For many years African livestock production was seen as a poor investment for development. Assumptions about low productivity, ‘backward’ management systems, lack of market orientation and poor growth potentials consigned the livestock sector to the sidelines. But after years of being ignored, livestock issues are beginning to be put back on Africa’s development agenda.
Livestock are being recognised as essential assets for livelihoods; as key to moving out of poverty; as a way into lucrative markets; as a source of foreign exchange; as well as important cultural resources, social safety nets and means of saving. Given this renewed emphasis, this Working Paper asks: What are some of the underlying debates, assumptions and trade-offs? What competing perspectives on ways forward for African livestock development are being explicitly – and implicitly – discussed? The paper focuses on three interlocking themes – markets, trade and standards; service delivery and organisational arrangements; and science and technology priorities, examining both policy debates and field-level experiences from across Africa.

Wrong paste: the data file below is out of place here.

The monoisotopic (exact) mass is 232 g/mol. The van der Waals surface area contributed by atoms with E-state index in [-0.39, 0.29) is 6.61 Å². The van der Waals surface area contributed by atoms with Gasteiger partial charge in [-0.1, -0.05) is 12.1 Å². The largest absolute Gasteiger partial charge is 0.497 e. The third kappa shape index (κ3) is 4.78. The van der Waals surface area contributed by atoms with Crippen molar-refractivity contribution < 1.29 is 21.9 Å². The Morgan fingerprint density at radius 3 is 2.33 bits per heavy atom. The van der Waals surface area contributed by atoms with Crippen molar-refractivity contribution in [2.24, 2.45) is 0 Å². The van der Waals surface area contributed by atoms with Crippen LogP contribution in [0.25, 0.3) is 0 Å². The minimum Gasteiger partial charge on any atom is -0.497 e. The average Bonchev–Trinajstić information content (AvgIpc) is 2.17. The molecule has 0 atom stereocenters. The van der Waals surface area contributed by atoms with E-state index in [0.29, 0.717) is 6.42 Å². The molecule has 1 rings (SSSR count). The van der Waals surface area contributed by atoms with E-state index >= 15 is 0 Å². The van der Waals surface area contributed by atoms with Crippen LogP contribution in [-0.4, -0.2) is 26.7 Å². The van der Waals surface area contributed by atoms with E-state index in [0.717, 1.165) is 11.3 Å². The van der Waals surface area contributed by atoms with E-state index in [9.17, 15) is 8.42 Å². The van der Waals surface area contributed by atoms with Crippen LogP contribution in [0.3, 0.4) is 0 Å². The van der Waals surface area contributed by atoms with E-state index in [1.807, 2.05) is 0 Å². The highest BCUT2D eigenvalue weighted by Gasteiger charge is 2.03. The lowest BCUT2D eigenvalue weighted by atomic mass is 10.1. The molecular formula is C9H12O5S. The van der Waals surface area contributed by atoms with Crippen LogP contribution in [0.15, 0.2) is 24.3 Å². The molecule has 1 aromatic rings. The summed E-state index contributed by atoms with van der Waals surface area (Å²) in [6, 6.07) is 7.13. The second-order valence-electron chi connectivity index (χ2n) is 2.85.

The analysis suggests that, despite a common rhetorical commitment to poverty reduction, sustainable livelihoods and pro-poor policy, there are tensions within the development strategies being proposed. Today’s primary policy focus is on livestock for trade and export – relating to a general concern to ‘modernise’ the sector, and boost production, requiring new approaches to both livestock production and management and the delivery of animal health care and veterinary services. Potentially, the paper argues, this comes at the expense of more simple initiatives to support productivity, breeding and disease management.